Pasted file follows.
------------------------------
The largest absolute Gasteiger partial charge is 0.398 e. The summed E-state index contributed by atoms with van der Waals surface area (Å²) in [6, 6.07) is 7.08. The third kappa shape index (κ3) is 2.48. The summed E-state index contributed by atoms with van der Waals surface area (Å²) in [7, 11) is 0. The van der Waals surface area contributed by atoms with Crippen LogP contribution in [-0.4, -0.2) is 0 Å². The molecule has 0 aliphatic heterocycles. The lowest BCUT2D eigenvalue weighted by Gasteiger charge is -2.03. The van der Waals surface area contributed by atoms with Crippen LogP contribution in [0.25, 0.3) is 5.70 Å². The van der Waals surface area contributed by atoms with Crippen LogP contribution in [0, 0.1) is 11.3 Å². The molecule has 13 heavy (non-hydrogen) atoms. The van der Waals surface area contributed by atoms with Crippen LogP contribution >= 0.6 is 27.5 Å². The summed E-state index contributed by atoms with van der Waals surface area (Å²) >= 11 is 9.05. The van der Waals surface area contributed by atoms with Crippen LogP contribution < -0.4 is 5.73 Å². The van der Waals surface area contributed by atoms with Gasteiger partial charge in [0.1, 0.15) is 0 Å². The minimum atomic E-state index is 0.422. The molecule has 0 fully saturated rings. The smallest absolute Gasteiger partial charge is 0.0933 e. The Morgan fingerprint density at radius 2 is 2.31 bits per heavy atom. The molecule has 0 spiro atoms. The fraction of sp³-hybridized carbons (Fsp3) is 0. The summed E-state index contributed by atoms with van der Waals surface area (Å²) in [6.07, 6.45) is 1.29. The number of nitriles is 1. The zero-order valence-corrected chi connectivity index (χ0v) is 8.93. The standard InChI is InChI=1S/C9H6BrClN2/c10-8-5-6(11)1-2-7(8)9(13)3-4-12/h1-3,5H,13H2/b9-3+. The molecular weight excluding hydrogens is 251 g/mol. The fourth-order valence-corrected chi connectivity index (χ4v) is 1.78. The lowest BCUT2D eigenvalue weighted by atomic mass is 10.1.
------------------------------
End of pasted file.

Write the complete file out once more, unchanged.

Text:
The largest absolute Gasteiger partial charge is 0.398 e. The summed E-state index contributed by atoms with van der Waals surface area (Å²) in [6, 6.07) is 7.08. The third kappa shape index (κ3) is 2.48. The summed E-state index contributed by atoms with van der Waals surface area (Å²) in [7, 11) is 0. The van der Waals surface area contributed by atoms with Crippen LogP contribution in [-0.4, -0.2) is 0 Å². The molecule has 0 aliphatic heterocycles. The lowest BCUT2D eigenvalue weighted by Gasteiger charge is -2.03. The van der Waals surface area contributed by atoms with Crippen LogP contribution in [0.25, 0.3) is 5.70 Å². The van der Waals surface area contributed by atoms with Crippen LogP contribution in [0, 0.1) is 11.3 Å². The molecule has 13 heavy (non-hydrogen) atoms. The van der Waals surface area contributed by atoms with Crippen LogP contribution >= 0.6 is 27.5 Å². The summed E-state index contributed by atoms with van der Waals surface area (Å²) >= 11 is 9.05. The van der Waals surface area contributed by atoms with Crippen LogP contribution < -0.4 is 5.73 Å². The van der Waals surface area contributed by atoms with Gasteiger partial charge in [0.1, 0.15) is 0 Å². The minimum atomic E-state index is 0.422. The molecule has 0 fully saturated rings. The smallest absolute Gasteiger partial charge is 0.0933 e. The Morgan fingerprint density at radius 2 is 2.31 bits per heavy atom. The molecule has 0 spiro atoms. The fraction of sp³-hybridized carbons (Fsp3) is 0. The summed E-state index contributed by atoms with van der Waals surface area (Å²) in [6.07, 6.45) is 1.29. The number of nitriles is 1. The zero-order valence-corrected chi connectivity index (χ0v) is 8.93. The standard InChI is InChI=1S/C9H6BrClN2/c10-8-5-6(11)1-2-7(8)9(13)3-4-12/h1-3,5H,13H2/b9-3+. The molecular weight excluding hydrogens is 251 g/mol. The fourth-order valence-corrected chi connectivity index (χ4v) is 1.78. The lowest BCUT2D eigenvalue weighted by atomic mass is 10.1.